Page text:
Why have I only now heard from Amazon? Typically, because they only have 11 copies left, and at midnight last night one of the dwarves who toil for them (for no money) through the night in an underground cave in Düsseldorf noticed the fact. He called his boss, the Amazonsführer: ‘Herr! Wir müssen unsere Kopien dieser Bücher sofort verkaufen.’ (If the German here is substandard it’s because the dwarves are naturally Albanian Gastarbeiter who have to use Google Translate as I do.) Using data mining, a technique well known to dwarves to find that I (for example), like many others, had previously scored some Lacanian shit from them – probably a Darian Leader track – they fired off emails to 100,000 people of whom I  was one. The email came just in time for Trinity Sunday, which of course relates to the Borromean rings, the real, symbolic and imaginary, and other such preoccupations. (I tried to find some suitable music, but here instead is a cheery piece by Schütz, which will have to do.) Also, shortly Ramadan will be upon us, for which the music – we try to be ecumenical here – sounds like this. Sticking in a shaky way with psychoanalysis I’d rather,as I’m sure you would, move on to Wilfred Bion whose theries of the ‘container’ and ‘contained’ are vividly illustrated by Eeyore’s successful resolution of what could have been a serious case of PTSD – the demise of his two presents:

by making one into the container of the other. So Bion, you will recall, overcame his own war trauma…,

I’m not, I think, taking up Amazon’s offer, instead waiting for the Farsi translation as a means of improving my linguistic skills.

Answer: I didn’t know anyone still cared about that kind of stuff. I think you’ll find that$d_2(h_i)=h_0(h_{i-1})^2$ is your answer. Which is of course linked to the non-existence of elements of Hopf invariant one. Don’t ask me for a proof.

Poems: Although (see above) I’ve failed to find any music to do with the Trinity, here is a poem by the late Rowan Williams (surely I don’t mean that, just the ex-Archbishop) on or around the theme:

Rublev

One day, God walked in, pale from the grey steppe,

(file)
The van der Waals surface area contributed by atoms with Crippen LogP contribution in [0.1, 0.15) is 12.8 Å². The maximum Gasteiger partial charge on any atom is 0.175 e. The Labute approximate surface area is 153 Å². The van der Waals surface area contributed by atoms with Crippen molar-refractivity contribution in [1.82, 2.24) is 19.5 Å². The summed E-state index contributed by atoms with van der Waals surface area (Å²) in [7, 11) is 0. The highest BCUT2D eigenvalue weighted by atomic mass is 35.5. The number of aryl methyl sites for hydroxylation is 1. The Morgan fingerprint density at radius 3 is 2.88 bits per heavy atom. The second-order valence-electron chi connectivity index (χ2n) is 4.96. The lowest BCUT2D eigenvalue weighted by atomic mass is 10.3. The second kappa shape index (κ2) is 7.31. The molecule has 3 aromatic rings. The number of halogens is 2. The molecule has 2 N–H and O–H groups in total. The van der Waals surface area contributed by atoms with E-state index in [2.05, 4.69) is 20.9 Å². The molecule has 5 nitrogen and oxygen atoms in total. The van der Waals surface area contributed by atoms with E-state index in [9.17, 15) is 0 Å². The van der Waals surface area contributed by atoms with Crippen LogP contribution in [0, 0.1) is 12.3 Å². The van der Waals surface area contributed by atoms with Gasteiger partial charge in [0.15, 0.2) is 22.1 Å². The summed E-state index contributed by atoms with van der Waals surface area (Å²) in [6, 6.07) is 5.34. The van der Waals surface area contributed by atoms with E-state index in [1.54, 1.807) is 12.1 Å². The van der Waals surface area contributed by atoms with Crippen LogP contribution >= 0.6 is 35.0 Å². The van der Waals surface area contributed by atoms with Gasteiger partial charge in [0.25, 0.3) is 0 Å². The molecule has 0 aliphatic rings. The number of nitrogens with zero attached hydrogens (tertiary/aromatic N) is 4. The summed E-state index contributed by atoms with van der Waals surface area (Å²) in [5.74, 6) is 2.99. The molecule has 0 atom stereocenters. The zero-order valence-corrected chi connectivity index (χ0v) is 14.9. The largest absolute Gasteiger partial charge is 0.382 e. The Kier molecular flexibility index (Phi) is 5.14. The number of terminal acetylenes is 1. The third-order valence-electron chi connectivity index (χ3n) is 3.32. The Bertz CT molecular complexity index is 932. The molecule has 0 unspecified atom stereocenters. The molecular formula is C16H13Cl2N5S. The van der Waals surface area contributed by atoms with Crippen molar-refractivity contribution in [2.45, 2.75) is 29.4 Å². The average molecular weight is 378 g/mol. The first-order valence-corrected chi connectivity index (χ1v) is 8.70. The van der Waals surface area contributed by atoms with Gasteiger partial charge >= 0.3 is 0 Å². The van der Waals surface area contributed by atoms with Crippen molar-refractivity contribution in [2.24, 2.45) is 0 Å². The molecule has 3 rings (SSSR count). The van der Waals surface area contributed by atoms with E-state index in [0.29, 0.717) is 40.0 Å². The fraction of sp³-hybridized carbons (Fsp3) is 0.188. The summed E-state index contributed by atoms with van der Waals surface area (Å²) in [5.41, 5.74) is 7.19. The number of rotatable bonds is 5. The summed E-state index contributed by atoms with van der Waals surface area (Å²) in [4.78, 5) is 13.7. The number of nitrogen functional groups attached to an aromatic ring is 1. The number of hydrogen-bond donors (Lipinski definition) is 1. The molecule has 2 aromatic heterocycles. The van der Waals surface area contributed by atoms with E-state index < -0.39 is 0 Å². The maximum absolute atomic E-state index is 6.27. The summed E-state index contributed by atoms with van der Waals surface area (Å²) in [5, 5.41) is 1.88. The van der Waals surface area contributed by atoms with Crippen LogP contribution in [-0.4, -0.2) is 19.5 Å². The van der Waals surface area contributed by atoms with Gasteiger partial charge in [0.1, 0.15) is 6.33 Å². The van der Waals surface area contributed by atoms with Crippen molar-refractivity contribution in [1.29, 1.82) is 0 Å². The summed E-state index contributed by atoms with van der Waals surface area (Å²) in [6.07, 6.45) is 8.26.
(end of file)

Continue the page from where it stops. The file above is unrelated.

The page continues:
slit-eyed against the wind, and stopped,
said, Colour me, breathe your blood into my mouth.

I said, Here is the blood of all our people,
these are their bruises, blue and purple,
gold, brown, and pale green wash of death.

These (god) are the chromatic pains of flesh,
I said, I trust I shall make you blush,
O I shall stain you with the scars of birth

For ever, I shall root you in the wood,
under the sun shall bake you bread
of beechmast, never let you forth

To the white desert, to the starving sand.
But we shall sit and speak around
one table, share one food, one earth.

And here’s Blake’s poem to the same addressee:

Why art thou silent & invisible
Father of jealousy
Why dost thou hide thyself in clouds
From every searching Eye

Why darkness & obscurity
In all thy words & laws
That none dare eat the fruit but from
The wily serpents jaws
Or is it because Secresy
gains females loud applause

Music

A reader has pointed out to me the distressing incidence of ripoff tracks in the West which capitalize on successes in the less-developed world (here I count Sweden) to create massive hits. He cites the wonderful ‘Boten Anna(don’t please confuse this bot with the Polish neurotechnologist Anna Bot, author of  ’Alterations in miRNA levels in the dentate gyrus in epileptic rats.’); which was repackaged as the decidedly mediocre but multimillion-selling ‘Now you’re Gone’; or the Tamil ‘Urvasi urvasi‘, now, as ‘It’s My Birthday’ carrying will.i.am to a tenth place in the charts. One has to hope that some of the royalties make their way to the original authors, but history (Mozart, Bessie Smith, Robert L. Johnson) shows how often this isn’t the case and creative musicians die in penury. Perhaps making music – like riding horses – has to be an end, rather than a means to make money.